part of a celebration following a large kill), the Hadza rarely participate
in any forms of recreation or entertainment.
one point, Paula and I climbed a rock to get a view of the valley below, and
we spotted a pair of klipspringers on a rock just across a gulley. These animals
look like the dik-diks, but are somewhat larger. As soon as Hamisi made it
where we were standing, the klipspringers ran away. Nassibu's belief is that
the animals weren't scared of Paula and me because we have white skin, but
ran after seeing Hamisi because they have learned to associate the dark skin
of the Hadzas as danger.
our way back to camp, Hamisi spotted bees flying out of the branch of an acacia
tree, a sign of the honey that the Hadzas love. We then watched as Hamisi
amazingly climbed this tree full of long and very nasty thorns and used his
axe to break into the hive and retrieve large fingerfuls of tasty honey. We
initially wondered how he could do this without getting stung, and then learned
that these particular bees are very small and surprisingly they don't sting.
We were all offered tastes of the fresh honey, with Katie quickly deciding
that this was the sweetest she had ever eaten.
Honey seems to be the only commodity that the Hadza can use for purchasing
the small number of physical possessions that they own. The honey also serves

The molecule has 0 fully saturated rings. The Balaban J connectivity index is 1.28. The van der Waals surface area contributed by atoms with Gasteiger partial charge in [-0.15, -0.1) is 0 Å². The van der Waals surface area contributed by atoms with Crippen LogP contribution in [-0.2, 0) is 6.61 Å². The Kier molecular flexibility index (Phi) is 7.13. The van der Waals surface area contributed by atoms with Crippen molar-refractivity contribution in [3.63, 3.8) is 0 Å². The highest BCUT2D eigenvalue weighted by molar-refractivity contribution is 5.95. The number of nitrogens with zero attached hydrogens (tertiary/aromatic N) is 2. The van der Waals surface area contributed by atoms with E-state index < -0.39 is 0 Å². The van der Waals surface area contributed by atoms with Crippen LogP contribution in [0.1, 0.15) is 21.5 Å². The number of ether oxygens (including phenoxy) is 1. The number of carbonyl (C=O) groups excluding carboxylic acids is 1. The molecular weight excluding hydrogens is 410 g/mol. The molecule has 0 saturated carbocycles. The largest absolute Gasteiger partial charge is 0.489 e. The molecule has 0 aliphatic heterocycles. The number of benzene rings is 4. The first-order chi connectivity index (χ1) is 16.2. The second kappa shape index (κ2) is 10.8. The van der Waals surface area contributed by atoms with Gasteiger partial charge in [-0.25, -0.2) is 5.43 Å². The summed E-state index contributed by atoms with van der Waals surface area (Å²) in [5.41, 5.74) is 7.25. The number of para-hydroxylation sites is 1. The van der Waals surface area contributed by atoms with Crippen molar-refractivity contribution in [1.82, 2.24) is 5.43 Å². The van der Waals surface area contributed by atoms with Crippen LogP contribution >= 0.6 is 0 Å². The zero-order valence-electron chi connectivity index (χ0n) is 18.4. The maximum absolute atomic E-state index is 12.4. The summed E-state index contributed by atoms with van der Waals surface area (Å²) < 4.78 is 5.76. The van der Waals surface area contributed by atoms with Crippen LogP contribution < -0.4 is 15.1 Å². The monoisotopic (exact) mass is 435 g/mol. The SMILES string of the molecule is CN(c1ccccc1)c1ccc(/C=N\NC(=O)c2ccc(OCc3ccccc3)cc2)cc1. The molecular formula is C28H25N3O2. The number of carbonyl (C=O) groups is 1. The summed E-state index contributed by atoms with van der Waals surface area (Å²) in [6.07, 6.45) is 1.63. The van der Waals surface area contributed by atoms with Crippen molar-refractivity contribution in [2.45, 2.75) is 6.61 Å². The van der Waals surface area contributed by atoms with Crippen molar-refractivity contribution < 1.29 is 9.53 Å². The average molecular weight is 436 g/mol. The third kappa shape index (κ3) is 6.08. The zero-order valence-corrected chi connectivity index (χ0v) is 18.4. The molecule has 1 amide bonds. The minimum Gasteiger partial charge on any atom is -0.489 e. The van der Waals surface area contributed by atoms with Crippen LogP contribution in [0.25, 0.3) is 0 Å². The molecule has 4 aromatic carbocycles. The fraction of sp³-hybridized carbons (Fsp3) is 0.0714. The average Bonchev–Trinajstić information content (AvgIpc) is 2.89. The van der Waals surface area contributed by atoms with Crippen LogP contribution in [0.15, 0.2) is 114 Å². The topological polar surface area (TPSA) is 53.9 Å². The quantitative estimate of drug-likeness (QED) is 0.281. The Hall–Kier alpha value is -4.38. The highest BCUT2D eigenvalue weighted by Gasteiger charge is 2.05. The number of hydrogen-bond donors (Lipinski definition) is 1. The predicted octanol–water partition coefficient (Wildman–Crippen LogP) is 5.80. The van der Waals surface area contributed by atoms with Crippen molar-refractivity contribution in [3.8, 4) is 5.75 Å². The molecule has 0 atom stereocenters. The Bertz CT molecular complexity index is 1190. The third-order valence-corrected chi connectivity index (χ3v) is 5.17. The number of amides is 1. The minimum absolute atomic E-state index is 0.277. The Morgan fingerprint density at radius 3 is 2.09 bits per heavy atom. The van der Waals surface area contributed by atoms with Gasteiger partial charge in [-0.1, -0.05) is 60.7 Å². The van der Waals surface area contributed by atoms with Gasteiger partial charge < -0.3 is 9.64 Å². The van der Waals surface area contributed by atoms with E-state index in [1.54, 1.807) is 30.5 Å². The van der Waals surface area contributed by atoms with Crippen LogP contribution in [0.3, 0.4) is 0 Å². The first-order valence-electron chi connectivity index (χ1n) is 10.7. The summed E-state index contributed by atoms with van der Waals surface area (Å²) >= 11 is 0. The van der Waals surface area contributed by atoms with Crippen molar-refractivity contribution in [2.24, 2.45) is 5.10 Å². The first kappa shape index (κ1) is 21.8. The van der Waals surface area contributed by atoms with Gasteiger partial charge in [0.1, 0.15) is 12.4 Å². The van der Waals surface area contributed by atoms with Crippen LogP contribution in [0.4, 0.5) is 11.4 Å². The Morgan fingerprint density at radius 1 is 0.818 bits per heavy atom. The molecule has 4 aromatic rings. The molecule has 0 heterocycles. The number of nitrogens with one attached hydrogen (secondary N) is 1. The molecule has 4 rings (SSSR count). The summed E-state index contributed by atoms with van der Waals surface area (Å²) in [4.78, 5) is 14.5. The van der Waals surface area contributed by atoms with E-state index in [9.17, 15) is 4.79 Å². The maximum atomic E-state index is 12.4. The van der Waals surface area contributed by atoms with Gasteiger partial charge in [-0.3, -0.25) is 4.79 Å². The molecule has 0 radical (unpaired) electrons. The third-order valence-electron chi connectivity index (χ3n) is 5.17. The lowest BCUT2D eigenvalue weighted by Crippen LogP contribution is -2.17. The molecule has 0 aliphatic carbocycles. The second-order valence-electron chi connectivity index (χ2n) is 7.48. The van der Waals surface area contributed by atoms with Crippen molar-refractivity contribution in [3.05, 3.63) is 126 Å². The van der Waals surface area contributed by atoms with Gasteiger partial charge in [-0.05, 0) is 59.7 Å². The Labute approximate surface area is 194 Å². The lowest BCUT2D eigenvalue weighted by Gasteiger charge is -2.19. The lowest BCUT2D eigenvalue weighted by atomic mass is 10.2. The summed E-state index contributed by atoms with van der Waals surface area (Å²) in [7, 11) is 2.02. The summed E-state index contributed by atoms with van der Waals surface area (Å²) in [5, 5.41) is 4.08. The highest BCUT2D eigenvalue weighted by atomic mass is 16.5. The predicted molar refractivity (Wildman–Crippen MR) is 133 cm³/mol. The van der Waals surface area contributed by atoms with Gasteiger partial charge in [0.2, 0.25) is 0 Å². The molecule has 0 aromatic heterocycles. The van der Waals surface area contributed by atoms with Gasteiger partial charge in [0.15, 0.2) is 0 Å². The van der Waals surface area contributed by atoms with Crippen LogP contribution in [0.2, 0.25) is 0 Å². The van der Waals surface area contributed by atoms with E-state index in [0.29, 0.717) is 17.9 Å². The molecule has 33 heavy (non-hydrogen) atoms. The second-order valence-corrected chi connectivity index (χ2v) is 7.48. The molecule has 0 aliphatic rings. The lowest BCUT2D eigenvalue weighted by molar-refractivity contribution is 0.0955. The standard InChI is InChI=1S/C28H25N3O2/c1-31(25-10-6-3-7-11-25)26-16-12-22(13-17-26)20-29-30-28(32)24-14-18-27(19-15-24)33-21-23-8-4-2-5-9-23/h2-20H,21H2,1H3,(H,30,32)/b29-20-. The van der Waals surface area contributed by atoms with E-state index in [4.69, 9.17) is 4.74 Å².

as dowry, and the current going price for a wife is 60 liters.
After arriving back at camp, David and I were offered the opportunity to
try our hands using the Hadza's bows and arrows. Using the wooden arrows,
we were invited into a fun game of target practice, with the objective being
a small water bottle
placed on the ground about 20 yards away. As hard as we tried, we never were
able to hit the bottle (although we came close several times). Meanwhile,
the Hadza made this look unbelievably easy, hitting the bottle more than 50%
of the time. Marabo, one of Asini's sons, was a particularly good aim and
hit the target every time he tried. One of his shots was so true that it went
right through the bottle and stuck in the ground on the other side.
After resting this afternoon, we split into two groups. David and I accompanied
Hamisi, Marabo and nine year-old Joseph (obviously his English name) for another
hunting trip. Meanwhile, Paula and Katie went with Nassibu to join the women
who were planning to dig and cook roots.
weren't sure what to expect with this hunting trip, but quickly found that
this time we would be much more focused on searching for targets in the trees
- primarily birds and small animals called bushbabies. Soon after leaving
camp, Marabo spotted
an owl high in an acacia tree, and we were amazed when he hit the bird dead
on in a single shot using a wooden arrow. Joseph then hit the owl with another
arrow (we assumed to put it out of its misery), and was assigned the job of
climbing the tree to retrieve their kill. The acacia trees are loaded with
long thorns, and we couldn't believe how easily Joseph was able to climb to
the top (with no shoes on) and collect the owl.
three boys soon spotted their next target in another tree, and quickly took
up positions at various spots looking up toward the highest branches. Although
we didn't see it at first, a small bushbaby was hiding near the top of the
tree. This is a very small animal, and given the height of the tree we didn't